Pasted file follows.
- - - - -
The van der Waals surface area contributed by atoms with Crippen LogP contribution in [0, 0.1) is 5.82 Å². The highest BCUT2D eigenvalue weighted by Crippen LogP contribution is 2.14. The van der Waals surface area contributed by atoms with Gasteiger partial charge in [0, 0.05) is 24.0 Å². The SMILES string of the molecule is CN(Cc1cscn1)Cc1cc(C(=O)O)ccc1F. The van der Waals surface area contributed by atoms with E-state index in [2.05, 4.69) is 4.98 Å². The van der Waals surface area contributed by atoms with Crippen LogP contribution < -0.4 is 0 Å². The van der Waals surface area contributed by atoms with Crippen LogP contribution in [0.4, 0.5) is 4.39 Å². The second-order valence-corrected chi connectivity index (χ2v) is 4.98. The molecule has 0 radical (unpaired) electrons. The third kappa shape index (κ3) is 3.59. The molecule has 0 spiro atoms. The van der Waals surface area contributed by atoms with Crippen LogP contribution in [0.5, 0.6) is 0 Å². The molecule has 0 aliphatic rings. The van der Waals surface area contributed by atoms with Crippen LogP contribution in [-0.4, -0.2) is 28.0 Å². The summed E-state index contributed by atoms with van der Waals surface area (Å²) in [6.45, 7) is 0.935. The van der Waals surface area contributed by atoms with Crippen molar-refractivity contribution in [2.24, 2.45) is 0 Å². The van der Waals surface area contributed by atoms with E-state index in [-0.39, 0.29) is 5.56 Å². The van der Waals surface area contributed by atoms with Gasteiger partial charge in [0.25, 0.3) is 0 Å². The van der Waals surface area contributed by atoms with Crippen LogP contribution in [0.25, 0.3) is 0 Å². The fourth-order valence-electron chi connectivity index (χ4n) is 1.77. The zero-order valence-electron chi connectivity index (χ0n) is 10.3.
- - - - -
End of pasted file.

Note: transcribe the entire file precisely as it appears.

The van der Waals surface area contributed by atoms with Crippen LogP contribution in [0, 0.1) is 5.82 Å². The highest BCUT2D eigenvalue weighted by Crippen LogP contribution is 2.14. The van der Waals surface area contributed by atoms with Gasteiger partial charge in [0, 0.05) is 24.0 Å². The SMILES string of the molecule is CN(Cc1cscn1)Cc1cc(C(=O)O)ccc1F. The van der Waals surface area contributed by atoms with E-state index in [2.05, 4.69) is 4.98 Å². The van der Waals surface area contributed by atoms with Crippen LogP contribution < -0.4 is 0 Å². The van der Waals surface area contributed by atoms with Crippen LogP contribution in [0.4, 0.5) is 4.39 Å². The second-order valence-corrected chi connectivity index (χ2v) is 4.98. The molecule has 0 radical (unpaired) electrons. The third kappa shape index (κ3) is 3.59. The molecule has 0 spiro atoms. The van der Waals surface area contributed by atoms with Crippen LogP contribution in [0.5, 0.6) is 0 Å². The molecule has 0 aliphatic rings. The van der Waals surface area contributed by atoms with Crippen LogP contribution in [-0.4, -0.2) is 28.0 Å². The summed E-state index contributed by atoms with van der Waals surface area (Å²) in [6.45, 7) is 0.935. The van der Waals surface area contributed by atoms with Crippen molar-refractivity contribution in [2.24, 2.45) is 0 Å². The van der Waals surface area contributed by atoms with E-state index in [-0.39, 0.29) is 5.56 Å². The van der Waals surface area contributed by atoms with Gasteiger partial charge in [0.25, 0.3) is 0 Å². The van der Waals surface area contributed by atoms with Crippen LogP contribution in [0.25, 0.3) is 0 Å². The fourth-order valence-electron chi connectivity index (χ4n) is 1.77. The zero-order valence-electron chi connectivity index (χ0n) is 10.3.